The work has not stopped there. The cowpox virus, which infects a range of animals including humans, has been genetically altered in a similar way. The new virus, which is about to be tested on animals, should be lethal only to mice, Mark Buller of the University of St Louis told New Scientist. He says his work is necessary to explore what bioterrorists might do.
But the research brings closer the prospect of pox viruses that cause only mild infections in humans being turned into diseases lethal even to people who have been vaccinated. And vaccines are currently our main defence against smallpox and its relatives, such as the monkeypox that reached the US this year. Some researchers think the latest research is risky and unnecessary. "I have great concern about doing this in a pox virus that can cross species," said Ian Ramshaw of the Australian National University in Canberra on being told of Buller's work.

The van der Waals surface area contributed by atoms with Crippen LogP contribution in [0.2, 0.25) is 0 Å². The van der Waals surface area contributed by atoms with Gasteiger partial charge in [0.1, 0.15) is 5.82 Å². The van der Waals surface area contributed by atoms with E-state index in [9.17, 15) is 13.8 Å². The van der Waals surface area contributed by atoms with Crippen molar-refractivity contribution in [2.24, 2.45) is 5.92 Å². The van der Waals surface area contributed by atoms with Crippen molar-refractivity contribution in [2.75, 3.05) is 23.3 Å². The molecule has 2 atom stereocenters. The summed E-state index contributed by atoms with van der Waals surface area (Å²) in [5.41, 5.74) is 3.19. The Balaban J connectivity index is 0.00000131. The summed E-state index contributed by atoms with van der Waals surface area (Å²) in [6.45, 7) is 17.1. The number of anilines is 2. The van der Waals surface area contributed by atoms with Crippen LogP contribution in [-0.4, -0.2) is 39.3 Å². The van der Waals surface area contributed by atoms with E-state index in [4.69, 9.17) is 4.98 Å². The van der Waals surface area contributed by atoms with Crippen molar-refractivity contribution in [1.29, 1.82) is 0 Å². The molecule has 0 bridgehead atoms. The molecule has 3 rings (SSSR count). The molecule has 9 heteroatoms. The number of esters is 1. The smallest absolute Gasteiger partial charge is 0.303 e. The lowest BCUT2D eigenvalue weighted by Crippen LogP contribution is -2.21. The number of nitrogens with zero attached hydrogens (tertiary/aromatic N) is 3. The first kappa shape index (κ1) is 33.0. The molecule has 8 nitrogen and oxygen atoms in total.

Ramshaw was a member of the team that accidentally discovered how to make mousepox more deadly (New Scientist, 13 January 2001, p 4). But the modified mousepox his team created was not as deadly as Buller's.
Since then, Ramshaw told New Scientist, his team has also created more deadly forms of mousepox, and has used the same method to engineer a more deadly rabbitpox virus. But this research revealed that the modified pox viruses are not contagious, he says. That is good news in the sense that these viruses could not cause ecological havoc by wiping out mouse or rabbit populations around the world if they escaped from a lab.
However, this discovery also means some bioterrorists might be more tempted to use the same trick to modify a pox virus
Contact: Claire Bowles